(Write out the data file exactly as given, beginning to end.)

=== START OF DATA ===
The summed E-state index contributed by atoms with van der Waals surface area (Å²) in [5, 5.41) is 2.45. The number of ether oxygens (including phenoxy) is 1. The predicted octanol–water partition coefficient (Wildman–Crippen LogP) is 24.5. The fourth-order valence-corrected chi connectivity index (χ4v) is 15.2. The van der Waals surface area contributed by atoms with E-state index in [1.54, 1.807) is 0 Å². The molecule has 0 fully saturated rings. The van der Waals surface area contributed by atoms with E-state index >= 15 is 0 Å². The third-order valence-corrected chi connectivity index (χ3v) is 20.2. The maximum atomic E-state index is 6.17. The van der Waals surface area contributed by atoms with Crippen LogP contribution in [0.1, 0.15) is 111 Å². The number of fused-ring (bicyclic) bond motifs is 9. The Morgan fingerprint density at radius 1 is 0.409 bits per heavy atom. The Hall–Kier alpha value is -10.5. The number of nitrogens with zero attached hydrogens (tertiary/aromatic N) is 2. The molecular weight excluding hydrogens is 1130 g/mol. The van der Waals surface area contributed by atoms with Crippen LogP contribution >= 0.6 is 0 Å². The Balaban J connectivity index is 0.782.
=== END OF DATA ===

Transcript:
The summed E-state index contributed by atoms with van der Waals surface area (Å²) in [5, 5.41) is 2.45. The number of ether oxygens (including phenoxy) is 1. The predicted octanol–water partition coefficient (Wildman–Crippen LogP) is 24.5. The fourth-order valence-corrected chi connectivity index (χ4v) is 15.2. The van der Waals surface area contributed by atoms with E-state index in [1.54, 1.807) is 0 Å². The molecule has 0 fully saturated rings. The van der Waals surface area contributed by atoms with E-state index >= 15 is 0 Å². The third-order valence-corrected chi connectivity index (χ3v) is 20.2. The maximum atomic E-state index is 6.17. The van der Waals surface area contributed by atoms with Crippen LogP contribution in [0.1, 0.15) is 111 Å². The number of fused-ring (bicyclic) bond motifs is 9. The Morgan fingerprint density at radius 1 is 0.409 bits per heavy atom. The Hall–Kier alpha value is -10.5. The number of nitrogens with zero attached hydrogens (tertiary/aromatic N) is 2. The molecular weight excluding hydrogens is 1130 g/mol. The van der Waals surface area contributed by atoms with Crippen LogP contribution >= 0.6 is 0 Å². The Balaban J connectivity index is 0.782.